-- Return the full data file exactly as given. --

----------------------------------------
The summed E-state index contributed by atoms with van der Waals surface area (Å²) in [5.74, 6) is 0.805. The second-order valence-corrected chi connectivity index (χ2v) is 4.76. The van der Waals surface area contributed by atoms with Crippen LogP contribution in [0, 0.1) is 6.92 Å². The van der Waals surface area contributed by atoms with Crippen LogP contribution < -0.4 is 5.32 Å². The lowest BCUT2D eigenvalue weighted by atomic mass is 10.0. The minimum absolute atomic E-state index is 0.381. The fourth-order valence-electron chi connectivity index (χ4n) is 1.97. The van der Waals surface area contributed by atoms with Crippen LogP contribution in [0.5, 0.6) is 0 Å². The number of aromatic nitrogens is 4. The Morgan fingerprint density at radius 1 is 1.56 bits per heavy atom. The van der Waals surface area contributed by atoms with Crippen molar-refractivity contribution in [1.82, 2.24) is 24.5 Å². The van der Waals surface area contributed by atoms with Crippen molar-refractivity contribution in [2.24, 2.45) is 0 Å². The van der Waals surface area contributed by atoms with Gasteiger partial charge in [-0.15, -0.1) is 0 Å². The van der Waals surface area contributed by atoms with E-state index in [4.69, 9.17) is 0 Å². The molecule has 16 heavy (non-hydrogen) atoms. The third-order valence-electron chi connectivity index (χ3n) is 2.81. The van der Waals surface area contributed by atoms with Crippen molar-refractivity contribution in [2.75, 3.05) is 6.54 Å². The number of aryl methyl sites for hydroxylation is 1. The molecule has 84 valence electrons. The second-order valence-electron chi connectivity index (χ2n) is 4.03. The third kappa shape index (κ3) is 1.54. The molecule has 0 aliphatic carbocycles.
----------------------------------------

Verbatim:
The summed E-state index contributed by atoms with van der Waals surface area (Å²) in [5.74, 6) is 0.805. The second-order valence-corrected chi connectivity index (χ2v) is 4.76. The van der Waals surface area contributed by atoms with Crippen LogP contribution in [0, 0.1) is 6.92 Å². The van der Waals surface area contributed by atoms with Crippen LogP contribution < -0.4 is 5.32 Å². The lowest BCUT2D eigenvalue weighted by atomic mass is 10.0. The minimum absolute atomic E-state index is 0.381. The fourth-order valence-electron chi connectivity index (χ4n) is 1.97. The van der Waals surface area contributed by atoms with Crippen LogP contribution in [0.5, 0.6) is 0 Å². The number of aromatic nitrogens is 4. The Morgan fingerprint density at radius 1 is 1.56 bits per heavy atom. The van der Waals surface area contributed by atoms with Crippen molar-refractivity contribution in [1.82, 2.24) is 24.5 Å². The van der Waals surface area contributed by atoms with Crippen molar-refractivity contribution in [2.24, 2.45) is 0 Å². The van der Waals surface area contributed by atoms with Gasteiger partial charge in [-0.15, -0.1) is 0 Å². The van der Waals surface area contributed by atoms with E-state index in [4.69, 9.17) is 0 Å². The molecule has 16 heavy (non-hydrogen) atoms. The third-order valence-electron chi connectivity index (χ3n) is 2.81. The van der Waals surface area contributed by atoms with Crippen molar-refractivity contribution in [2.75, 3.05) is 6.54 Å². The number of aryl methyl sites for hydroxylation is 1. The molecule has 84 valence electrons. The second-order valence-electron chi connectivity index (χ2n) is 4.03. The third kappa shape index (κ3) is 1.54. The molecule has 0 aliphatic carbocycles.